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Yes, you can get solid returns with impact investing

By James Wright |1.31.2023

Financial returns do not have to be sacrificed to make a difference.

Impact investing: How to enjoy financial returns while making positive change (

Impact investing is on the rise, with the Global Impact Investing Network (GIIN) estimating that impact investments in 2022 topped $US1 trillion ($1.41 trillion) for the first time.

Impact investing refers to the practice of investing in companies, organisations and funds with the goal of generating both financial return and positive social or environmental impact.

The commitment to frameworks such as the UN’s Sustainable Development Goals are raising awareness and lifting creativity in global financing options. Impact has evolved from climate and clean energy to managing land and sea resources, creating sustainable cities and improving society by solving social issues and challenges.

Most of the growth has been focused on renewable energy as environmental impacts – such as the amount of CO2 emissions avoided, or gigawatts of renewable energy produced – tend to be easier to measure. Improvements in social outcomes, on the other hand, are often more difficult to judge. While the number of dollars saved by government or the number of affordable homes provided might be straightforward to tally, the measurement of the impact on people’s lives and the improvement in social outcomes is more challenging.

One reason for the rise of impact investing in private portfolios is the increasing awareness of the role that investors can play in driving positive change. With the rise of social media and other forms of communication, it has become easier for individuals to learn about the social and environmental impacts of their investments and to make more informed choices. As a result, many more investors are seeking out opportunities to use their financial resources to make a positive difference in the world.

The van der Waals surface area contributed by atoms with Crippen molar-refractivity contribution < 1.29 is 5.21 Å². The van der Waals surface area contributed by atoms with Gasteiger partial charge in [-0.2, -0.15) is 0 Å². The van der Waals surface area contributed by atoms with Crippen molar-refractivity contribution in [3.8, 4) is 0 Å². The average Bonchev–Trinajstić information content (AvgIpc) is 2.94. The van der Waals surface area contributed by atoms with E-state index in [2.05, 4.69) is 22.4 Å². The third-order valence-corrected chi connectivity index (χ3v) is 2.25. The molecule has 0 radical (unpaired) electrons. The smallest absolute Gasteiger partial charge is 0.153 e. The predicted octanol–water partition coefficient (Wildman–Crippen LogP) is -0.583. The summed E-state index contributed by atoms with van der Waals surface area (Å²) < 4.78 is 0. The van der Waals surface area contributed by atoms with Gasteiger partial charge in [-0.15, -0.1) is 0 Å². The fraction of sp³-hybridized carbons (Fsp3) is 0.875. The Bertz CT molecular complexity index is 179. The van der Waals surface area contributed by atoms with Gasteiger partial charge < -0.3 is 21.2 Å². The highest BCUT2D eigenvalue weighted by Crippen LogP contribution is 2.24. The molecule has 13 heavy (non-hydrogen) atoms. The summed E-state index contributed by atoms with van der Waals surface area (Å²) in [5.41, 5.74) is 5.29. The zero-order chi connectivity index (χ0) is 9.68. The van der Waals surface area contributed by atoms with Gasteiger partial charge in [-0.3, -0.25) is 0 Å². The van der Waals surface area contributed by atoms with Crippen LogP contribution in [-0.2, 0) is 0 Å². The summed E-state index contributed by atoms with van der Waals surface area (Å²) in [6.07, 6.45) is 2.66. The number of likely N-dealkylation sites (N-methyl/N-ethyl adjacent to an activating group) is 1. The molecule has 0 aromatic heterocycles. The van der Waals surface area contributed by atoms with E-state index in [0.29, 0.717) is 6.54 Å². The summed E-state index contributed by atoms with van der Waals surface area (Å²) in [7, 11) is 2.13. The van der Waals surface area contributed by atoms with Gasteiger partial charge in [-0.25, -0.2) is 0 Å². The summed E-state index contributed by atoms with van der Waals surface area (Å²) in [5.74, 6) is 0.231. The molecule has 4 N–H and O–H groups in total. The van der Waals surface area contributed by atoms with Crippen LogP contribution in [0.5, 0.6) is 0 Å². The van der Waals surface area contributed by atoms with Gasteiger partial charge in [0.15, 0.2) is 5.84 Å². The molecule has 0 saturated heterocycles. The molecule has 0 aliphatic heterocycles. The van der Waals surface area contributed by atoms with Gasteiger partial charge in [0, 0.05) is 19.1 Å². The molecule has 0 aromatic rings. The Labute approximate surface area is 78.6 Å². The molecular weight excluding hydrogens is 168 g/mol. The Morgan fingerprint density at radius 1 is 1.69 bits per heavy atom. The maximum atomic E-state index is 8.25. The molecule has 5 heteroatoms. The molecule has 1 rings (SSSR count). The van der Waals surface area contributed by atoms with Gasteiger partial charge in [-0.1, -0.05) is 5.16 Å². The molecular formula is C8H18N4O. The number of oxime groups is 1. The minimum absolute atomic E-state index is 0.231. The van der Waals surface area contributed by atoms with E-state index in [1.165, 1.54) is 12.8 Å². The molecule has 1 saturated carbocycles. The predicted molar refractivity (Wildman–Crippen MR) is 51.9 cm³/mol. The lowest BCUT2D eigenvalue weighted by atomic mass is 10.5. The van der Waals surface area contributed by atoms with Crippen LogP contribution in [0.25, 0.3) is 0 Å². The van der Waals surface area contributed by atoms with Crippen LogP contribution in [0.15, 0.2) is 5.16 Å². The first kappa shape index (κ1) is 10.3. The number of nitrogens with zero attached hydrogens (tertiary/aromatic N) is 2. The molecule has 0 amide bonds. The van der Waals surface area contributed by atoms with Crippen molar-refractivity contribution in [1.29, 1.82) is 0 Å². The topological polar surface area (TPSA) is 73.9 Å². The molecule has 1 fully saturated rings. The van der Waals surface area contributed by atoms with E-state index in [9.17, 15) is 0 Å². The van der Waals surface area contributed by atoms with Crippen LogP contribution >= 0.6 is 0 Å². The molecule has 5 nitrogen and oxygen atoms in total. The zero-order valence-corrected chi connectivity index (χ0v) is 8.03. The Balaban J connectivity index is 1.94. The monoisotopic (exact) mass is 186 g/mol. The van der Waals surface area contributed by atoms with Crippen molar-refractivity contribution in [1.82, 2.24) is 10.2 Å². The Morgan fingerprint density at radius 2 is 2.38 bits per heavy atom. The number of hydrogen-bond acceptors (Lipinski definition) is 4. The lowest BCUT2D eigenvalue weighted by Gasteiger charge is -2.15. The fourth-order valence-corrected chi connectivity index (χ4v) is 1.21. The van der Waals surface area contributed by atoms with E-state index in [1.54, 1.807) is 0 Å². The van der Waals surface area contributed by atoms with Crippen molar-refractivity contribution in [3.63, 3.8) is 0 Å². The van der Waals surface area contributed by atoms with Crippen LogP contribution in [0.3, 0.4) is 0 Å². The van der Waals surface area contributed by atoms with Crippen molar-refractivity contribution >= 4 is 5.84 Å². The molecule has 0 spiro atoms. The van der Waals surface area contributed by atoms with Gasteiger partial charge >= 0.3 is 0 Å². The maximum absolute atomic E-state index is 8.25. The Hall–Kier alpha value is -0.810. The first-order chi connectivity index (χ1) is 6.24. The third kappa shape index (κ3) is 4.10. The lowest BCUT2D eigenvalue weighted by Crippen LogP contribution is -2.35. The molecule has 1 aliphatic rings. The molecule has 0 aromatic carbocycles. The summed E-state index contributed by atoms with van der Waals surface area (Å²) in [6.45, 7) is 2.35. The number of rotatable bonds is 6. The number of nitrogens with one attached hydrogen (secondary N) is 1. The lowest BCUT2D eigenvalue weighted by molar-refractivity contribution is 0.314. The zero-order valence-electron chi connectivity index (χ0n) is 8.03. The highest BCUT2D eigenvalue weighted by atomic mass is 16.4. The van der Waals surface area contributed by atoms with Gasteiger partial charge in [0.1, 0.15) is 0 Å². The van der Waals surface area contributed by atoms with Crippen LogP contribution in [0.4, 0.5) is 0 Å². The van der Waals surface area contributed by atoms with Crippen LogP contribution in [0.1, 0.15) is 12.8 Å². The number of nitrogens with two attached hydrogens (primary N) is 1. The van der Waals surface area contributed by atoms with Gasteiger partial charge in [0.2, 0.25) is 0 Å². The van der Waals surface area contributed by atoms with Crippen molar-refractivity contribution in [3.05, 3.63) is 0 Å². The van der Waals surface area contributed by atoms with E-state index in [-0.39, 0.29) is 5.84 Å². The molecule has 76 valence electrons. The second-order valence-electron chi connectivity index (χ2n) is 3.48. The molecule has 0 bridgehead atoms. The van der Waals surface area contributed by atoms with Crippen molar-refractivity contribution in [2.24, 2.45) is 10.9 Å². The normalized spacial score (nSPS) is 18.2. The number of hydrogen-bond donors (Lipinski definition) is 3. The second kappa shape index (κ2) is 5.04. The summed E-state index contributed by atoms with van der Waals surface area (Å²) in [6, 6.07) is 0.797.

Financial returns do not have to be sacrificed to make an impact.

The misconception that there is a necessary tradeoff between financial returns and social and environmental impacts is being overcome. Recent research has shown that this is not necessarily the case. Many impact investments have generated strong financial returns, and there is increasing evidence to suggest that companies with a strong focus on social and environmental issues may be better long-term investments.

The GIIN 2020 Annual Investor Survey found that most global respondents reported performance in line with both impact (99 per cent) and financial (88 per cent) expectations – where financial targets were mostly risk-adjusted market-based returns. Locally, the Responsible Investment Association Australasia recently found that 92 per cent of investors’ experience in Australia has largely been in line or exceeded their expectation for market returns.

While this may be the case over longer periods, investors should be aware that there can be material differences (or tracking error) between impact returns and standard market indices over shorter time frames. A case in point is 2022 when the fossil fuel energy sectors linked to oil and gas held up many markets while many impact investments’ valuations were dragged down with underperforming sectors.

In the past, it was often difficult for individual investors to find opportunities to invest in companies or funds with a social or environmental focus. There is now, however, a wider range of options available to gain exposure. Many traditional asset managers offer impact investing options while there are also new specialist investment firms, exchange-traded funds and individual companies dedicated to impact. In Australia, specialist managers such as Affirmative, Altius Asset Management, Inspire Impact, Kilara Capital, Melior Investment Management, Regnan, Sentient Impact Group and Sefa, are offering locally-based impact funds from bonds to private equity.

Although impact investing is asset-class agnostic, a recent GIIN survey found that private markets still dominate in impact opportunities with on average 35 per cent of impact investors’ capital being invested in private debt and a further 17 per cent in private equity. However, pure-play impact in public equity markets and real assets are the fastest-growing impact segments.

Overall, the rise of impact investing as a theme in private portfolios is a positive development in driving meaningful change along with financial gain. With the increasing availability of impact investing opportunities, an increasing number of investors are asking what difference they can make to the world that truly aligns with their own personal values. And the power of financial investments driving improved social outcomes can only be a good thing for all of us.